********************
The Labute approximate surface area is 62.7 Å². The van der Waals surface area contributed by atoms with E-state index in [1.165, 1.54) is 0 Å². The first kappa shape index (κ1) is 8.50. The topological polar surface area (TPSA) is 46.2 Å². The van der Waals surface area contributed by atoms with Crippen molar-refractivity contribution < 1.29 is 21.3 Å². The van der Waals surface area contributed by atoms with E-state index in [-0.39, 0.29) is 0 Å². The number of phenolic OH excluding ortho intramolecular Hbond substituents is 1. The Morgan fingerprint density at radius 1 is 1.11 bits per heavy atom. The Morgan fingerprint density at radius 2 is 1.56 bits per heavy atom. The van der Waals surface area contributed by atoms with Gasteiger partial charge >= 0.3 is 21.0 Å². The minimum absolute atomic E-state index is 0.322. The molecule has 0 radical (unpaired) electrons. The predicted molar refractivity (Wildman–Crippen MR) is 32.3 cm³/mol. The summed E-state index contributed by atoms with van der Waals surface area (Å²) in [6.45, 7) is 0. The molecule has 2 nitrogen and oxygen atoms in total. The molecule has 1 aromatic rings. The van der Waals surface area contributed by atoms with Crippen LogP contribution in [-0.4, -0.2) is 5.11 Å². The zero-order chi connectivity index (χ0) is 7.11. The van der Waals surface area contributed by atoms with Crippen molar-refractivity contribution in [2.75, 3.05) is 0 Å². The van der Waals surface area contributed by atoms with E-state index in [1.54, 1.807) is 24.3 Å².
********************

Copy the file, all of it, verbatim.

The Labute approximate surface area is 62.7 Å². The van der Waals surface area contributed by atoms with E-state index in [1.165, 1.54) is 0 Å². The first kappa shape index (κ1) is 8.50. The topological polar surface area (TPSA) is 46.2 Å². The van der Waals surface area contributed by atoms with Crippen molar-refractivity contribution < 1.29 is 21.3 Å². The van der Waals surface area contributed by atoms with E-state index in [-0.39, 0.29) is 0 Å². The number of phenolic OH excluding ortho intramolecular Hbond substituents is 1. The Morgan fingerprint density at radius 1 is 1.11 bits per heavy atom. The Morgan fingerprint density at radius 2 is 1.56 bits per heavy atom. The van der Waals surface area contributed by atoms with Gasteiger partial charge >= 0.3 is 21.0 Å². The minimum absolute atomic E-state index is 0.322. The molecule has 0 radical (unpaired) electrons. The predicted molar refractivity (Wildman–Crippen MR) is 32.3 cm³/mol. The summed E-state index contributed by atoms with van der Waals surface area (Å²) in [6.45, 7) is 0. The molecule has 2 nitrogen and oxygen atoms in total. The molecule has 1 aromatic rings. The van der Waals surface area contributed by atoms with Crippen LogP contribution in [-0.4, -0.2) is 5.11 Å². The zero-order chi connectivity index (χ0) is 7.11. The van der Waals surface area contributed by atoms with Crippen molar-refractivity contribution in [2.75, 3.05) is 0 Å². The van der Waals surface area contributed by atoms with E-state index in [1.54, 1.807) is 24.3 Å².